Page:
Done *and* Completed

MulberryBothAfter writing about my feeling of exposure given the length of the front “ruffles” on Katherine Tilton’s Vogue 8691, I went back to my sewing table and gathered up all my scraps. Alas, there was not enough fabric to cut new, longer panels.

So I pulled out the pattern piece for the two front panels and cut a second panel to be attached to the bottom of the first panel. The piece started at the bottom edge of the front panel, extending down 2″ and up 1″—a total height, if you will, of 3″, with the bottom of the first panel extending down 1″ over the top of the second panel. Make sense?. That gave me enough length topstitch the first panel over the second with a double needle and wooly nylon in the bobbin.

Then I went out slipped the top on and went outside, interrupting the Jazzman’s mowing to ask his opinion. Still not right.

The back was good. The front was now good. But the side—not so much. We looking at the angles where each panel met its neighbor and decided I would start at the side seam and angle down to where the side panel meets the front seam. (The side panel—double wide—is attached to both the side front and side back. But the side back didn’t need any alteration.) I drew the pattern piece to start even with the bottom of the side panel at the side seam and drew it down to meet the bottom of the front panel at the side front/front princess seam.

Et voila!, as they say in France. I wore the top half-an-hour later to our friends’ retirement party, and heard lots of compliments. And I didn’t feel overexposed!

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Done but not Completed

Mulberry1Here’s the top I finished yesterday. It’s another Katherine Tilton top, Vogue 8691.

I snapped a quick pic to send to Jas at work before I left to attend a performance of Mahler Symphony #2. As I was walking from the car to Stambaugh Auditorium, I realized I felt a tad exposed. I wasn’t comfortable with how short the front was. No, you can’t see my crotch, but it feels like you can. That just won’t do.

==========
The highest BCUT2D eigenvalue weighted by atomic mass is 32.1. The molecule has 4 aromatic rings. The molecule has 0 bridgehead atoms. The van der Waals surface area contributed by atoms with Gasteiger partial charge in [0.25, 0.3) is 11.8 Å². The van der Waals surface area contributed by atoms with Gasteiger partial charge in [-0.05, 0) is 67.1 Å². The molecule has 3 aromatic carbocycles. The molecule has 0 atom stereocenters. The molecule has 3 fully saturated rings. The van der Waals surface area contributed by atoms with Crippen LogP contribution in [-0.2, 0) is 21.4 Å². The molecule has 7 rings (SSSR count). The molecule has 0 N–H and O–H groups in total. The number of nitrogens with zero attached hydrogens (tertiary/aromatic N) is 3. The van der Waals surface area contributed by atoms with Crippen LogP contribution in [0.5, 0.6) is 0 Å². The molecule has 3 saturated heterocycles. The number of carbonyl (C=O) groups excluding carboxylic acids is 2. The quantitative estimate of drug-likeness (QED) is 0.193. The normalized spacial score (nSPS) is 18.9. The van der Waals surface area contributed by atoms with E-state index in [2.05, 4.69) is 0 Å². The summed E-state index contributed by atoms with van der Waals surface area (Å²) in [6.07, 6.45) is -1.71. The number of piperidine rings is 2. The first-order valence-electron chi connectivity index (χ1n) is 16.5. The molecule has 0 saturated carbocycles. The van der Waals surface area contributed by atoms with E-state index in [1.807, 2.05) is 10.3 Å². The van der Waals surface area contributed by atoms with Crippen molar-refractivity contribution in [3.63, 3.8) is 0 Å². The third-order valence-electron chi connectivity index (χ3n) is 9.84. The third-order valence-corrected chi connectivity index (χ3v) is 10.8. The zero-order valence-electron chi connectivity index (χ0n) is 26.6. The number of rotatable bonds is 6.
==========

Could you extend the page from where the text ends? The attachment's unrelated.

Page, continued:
This morning I tried it on with my EF black slim washable stretch crepe pants, and didn’t like the look. That was going to be Solution Number One. But I prefer the look of this top with leggings, so I’m moving on to Solution Number Two: pool all my scraps from this top and figure out how to make the front “ruffle” 2″-3″ longer.

The fabric? Emma One Sock Mulberry 11 oz. rayon/lycra single knit jersey. Can you say heaven? This fabric is the softest, coziest fiber I’ve wrapped around my body in a long time. I want more-more-more!

Let me just tip my beret to Katherine again on this top. Those bottom “ruffles”? Topstitched into place! Brilliant!! No finishing required. And really, why would you need to? A) The knit doesn’t ravel. B) It’s at the bottom of the garment. Who’s going to ever notice that you have a raw edge there? NOBODY! The ruffle is constructed in five pieces. The back piece is gathered to make it ripple and flow as you walk. Easy-peasy construction.

The other feature I love about this pattern is the center and princess seam finishing techniques. Sew the seam once, press it open, then topstitch with double needle and wooly nylon in the bobbin. Cool look!

I cut a size 16 with no pattern alterations and love the fit—with the exception, of course, of the front length (which I wouldn’t have been able to figure out until I tried on the finished garment and walked around).

So it’s back to the sewing room, and I’ll post again when I solve this overexposure issue.

Love at First Sight

PurpleAbstractYou’ve seen two versions of this pattern so far (1, 2). Those were all View C/D of Katherine Tilton’s Vogue 8817. While I was in Santa Barbara for Design Outside the Lines, I saw two women wearing tops out of View B. It was very flattering on them, and I wanted to try it for myself.

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I had seen a gorgeous stretch rayon/lycra knit on the Emma One Sock site. The print is a mix of large abstract and small marbelized pools. Just gorgeous! The colors called my name. When the fabric arrived a few days later, I almost purred as I stroked it. It is incredibly soft, yet stable. I didn’t have the layout issues that I have with a softer, lighter-weight knit. It cut easily, sewed easily, and finished up like a dream.

The way Katherine designed the front, it cups nicely, making a form-fitting—rather than boxy—top. The minute I sewed in the sleeves, basted the side seams and slipped it on, I wanted to shout for joy. This, my fellow sewists, is one nice t-shirt pattern.

Notice the inset in the back (in the top left photo). One could use a coordinating sheer or a knit lace, or a contrasting knit of the same weight as the body. Emma One Sock kindly posts virtual swatches of coordinating fabrics on each of their detail pages. So of course I grabbed a couple of yards of the mulberry rayon jersey. (No, I didn’t need two yards for that little inset, but tomorrow you’ll see the yummy tunic-length top of Katherine’s that is coming off my sewing machine today.)

I inserted a folded strip of the mulberry in the under-bust seam so that a ¼” peeked out. I used it also for the back inset and the neck binding, then zigzagged a band, per pattern instructions, about 2″ from the bottom of each sleeve.